SNVS346F November 2007 – November 2014 LM3481 , LM3481-Q1
PRODUCTION DATA.
NOTE
Information in the following applications sections is not part of the TI component specification, and TI does not warrant its accuracy or completeness. TI’s customers are responsible for determining suitability of components for their purposes. Customers should validate and test their design implementation to confirm system functionality.
The LM3481 may be operated in either continuous or discontinuous conduction mode. The following applications are designed for continuous conduction operation. This mode of operation has higher efficiency and lower EMI characteristics than the discontinuous mode.
The most common topology for the LM3481 is the boost or step-up topology. The boost converter converts a low input voltage into a higher output voltage. The basic configuration for a boost regulator is shown in Figure 31. In continuous conduction mode (when the inductor current never reaches zero at steady state), the boost regulator operates in two cycles. In the first cycle of operation, MOSFET Q is turned on and energy is stored in the inductor. During this cycle, diode D1 is reverse biased and load current is supplied by the output capacitor, C_{OUT}.
In the second cycle, MOSFET Q is off and the diode is forward biased. The energy stored in the inductor is transferred to the load and output capacitor. The ratio of these two cycles determines the output voltage. The output voltage is defined as:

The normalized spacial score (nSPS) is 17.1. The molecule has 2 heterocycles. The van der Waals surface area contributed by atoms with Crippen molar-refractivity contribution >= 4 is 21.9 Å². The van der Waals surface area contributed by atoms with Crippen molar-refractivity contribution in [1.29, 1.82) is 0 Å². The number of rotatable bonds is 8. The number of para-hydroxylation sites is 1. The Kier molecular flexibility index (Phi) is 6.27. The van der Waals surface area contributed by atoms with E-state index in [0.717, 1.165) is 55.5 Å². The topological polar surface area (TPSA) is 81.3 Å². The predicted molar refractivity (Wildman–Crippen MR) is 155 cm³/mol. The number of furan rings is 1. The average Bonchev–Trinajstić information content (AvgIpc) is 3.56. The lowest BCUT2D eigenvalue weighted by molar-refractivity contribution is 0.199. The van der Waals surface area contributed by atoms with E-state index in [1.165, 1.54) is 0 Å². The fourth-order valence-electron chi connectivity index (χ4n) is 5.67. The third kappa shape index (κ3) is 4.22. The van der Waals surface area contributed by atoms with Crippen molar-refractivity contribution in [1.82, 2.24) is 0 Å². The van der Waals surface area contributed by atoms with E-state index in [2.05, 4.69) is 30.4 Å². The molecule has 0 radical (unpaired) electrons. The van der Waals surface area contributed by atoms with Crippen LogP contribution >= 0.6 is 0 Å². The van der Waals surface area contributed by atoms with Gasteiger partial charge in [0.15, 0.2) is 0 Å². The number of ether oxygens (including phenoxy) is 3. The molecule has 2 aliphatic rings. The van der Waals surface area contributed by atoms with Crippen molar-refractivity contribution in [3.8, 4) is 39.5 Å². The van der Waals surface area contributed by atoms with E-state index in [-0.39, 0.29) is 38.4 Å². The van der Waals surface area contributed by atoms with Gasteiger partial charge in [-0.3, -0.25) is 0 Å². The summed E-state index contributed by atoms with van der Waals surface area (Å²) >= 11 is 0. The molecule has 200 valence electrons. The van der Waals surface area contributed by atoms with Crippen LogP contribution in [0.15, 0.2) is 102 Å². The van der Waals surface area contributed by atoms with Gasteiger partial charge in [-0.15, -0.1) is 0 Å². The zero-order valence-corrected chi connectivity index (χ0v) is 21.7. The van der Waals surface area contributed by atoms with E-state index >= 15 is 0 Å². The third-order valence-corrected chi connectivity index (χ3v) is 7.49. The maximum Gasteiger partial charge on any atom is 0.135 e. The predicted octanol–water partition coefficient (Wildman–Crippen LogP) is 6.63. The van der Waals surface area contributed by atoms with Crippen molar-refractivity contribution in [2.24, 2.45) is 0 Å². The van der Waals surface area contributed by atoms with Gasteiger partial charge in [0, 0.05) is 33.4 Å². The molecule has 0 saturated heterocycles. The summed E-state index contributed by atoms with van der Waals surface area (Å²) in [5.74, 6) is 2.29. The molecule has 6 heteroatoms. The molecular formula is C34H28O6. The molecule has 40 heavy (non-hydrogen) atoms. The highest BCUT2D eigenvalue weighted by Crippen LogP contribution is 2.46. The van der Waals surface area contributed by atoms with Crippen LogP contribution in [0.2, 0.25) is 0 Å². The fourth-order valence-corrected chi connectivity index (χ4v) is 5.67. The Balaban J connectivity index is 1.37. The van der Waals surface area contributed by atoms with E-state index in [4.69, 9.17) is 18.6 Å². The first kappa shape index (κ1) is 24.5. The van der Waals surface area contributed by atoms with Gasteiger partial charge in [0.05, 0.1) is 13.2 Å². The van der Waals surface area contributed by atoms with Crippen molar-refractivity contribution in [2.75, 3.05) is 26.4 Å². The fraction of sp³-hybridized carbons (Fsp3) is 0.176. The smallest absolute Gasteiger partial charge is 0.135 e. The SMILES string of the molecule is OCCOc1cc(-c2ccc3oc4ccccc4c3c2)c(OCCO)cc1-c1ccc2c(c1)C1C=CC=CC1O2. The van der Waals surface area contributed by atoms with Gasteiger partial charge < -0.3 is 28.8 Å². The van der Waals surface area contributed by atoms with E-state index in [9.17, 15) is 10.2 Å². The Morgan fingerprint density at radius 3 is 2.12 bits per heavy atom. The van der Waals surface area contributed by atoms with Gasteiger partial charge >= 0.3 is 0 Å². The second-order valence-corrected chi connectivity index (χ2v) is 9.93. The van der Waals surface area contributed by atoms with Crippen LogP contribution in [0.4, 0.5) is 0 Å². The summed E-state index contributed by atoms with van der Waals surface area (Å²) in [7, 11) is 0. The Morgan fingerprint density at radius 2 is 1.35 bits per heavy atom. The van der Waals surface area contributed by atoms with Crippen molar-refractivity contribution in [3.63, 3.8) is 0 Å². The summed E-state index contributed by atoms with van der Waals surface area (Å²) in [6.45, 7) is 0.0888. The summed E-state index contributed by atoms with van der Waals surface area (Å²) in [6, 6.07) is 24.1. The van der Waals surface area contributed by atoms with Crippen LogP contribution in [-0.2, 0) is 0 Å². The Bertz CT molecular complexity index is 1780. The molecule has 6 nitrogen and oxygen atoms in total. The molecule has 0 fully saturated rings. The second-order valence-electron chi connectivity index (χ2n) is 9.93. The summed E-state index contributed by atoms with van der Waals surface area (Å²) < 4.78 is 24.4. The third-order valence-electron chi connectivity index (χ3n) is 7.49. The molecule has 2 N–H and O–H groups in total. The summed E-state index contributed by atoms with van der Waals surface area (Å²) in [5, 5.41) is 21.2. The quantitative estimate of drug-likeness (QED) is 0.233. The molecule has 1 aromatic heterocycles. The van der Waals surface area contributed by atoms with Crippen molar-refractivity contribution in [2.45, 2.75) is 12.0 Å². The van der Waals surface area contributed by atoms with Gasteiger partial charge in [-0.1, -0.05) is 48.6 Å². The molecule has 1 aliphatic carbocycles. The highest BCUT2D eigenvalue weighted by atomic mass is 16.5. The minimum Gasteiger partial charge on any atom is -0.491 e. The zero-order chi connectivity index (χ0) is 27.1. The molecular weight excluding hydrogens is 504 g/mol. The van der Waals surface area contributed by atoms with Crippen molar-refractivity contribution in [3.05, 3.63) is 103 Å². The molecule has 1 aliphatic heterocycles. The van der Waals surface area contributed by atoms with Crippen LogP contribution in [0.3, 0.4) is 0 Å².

(ignoring the voltage drop across the MOSFET and the diode), or
where D is the duty cycle of the switch, V_{D1} is the forward voltage drop of the diode, and V_{Q} is the drop across the MOSFET when it is on. The following sections describe selection of components for a boost converter.
To properly size the components for the application, the designer needs the following parameters: Input voltage range, output voltage, output current range and required switching frequency. These four main parameters will affect the choices of component available to achieve a proper system behavior.
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The inductor is one of the two energy storage elements in a boost converter. Figure 32 shows how the inductor current varies during a switching cycle. The current through an inductor is quantified as:
If V_{L}(t) is constant, di_{L}(t)/dt must be constant. Hence, for a given input voltage and output voltage, the current in the inductor changes at a constant rate.
The important quantities in determining a proper inductance value are I_{L} (the average inductor current) and Δi_{L} (the inductor current ripple difference between the peak inductor current and the average inductor current). If Δi_{L} is larger than I_{L}, the inductor current drops to zero for a portion of the cycle and the converter operates in discontinuous conduction mode. If Δi_{L} is smaller than I_{L}, the inductor current stays above zero and the converter operates in continuous conduction mode. All the analysis in this data sheet assumes operation in continuous conduction mode. To operate in continuous conduction mode, the following conditions must be met:
Choose the minimum I_{OUT} to determine the minimum L. A common choice is to set (2 x Δi_{L}) to 30% of I_{L}. Choosing an appropriate core size for the inductor involves calculating the average and peak currents expected through the inductor. In a boost converter,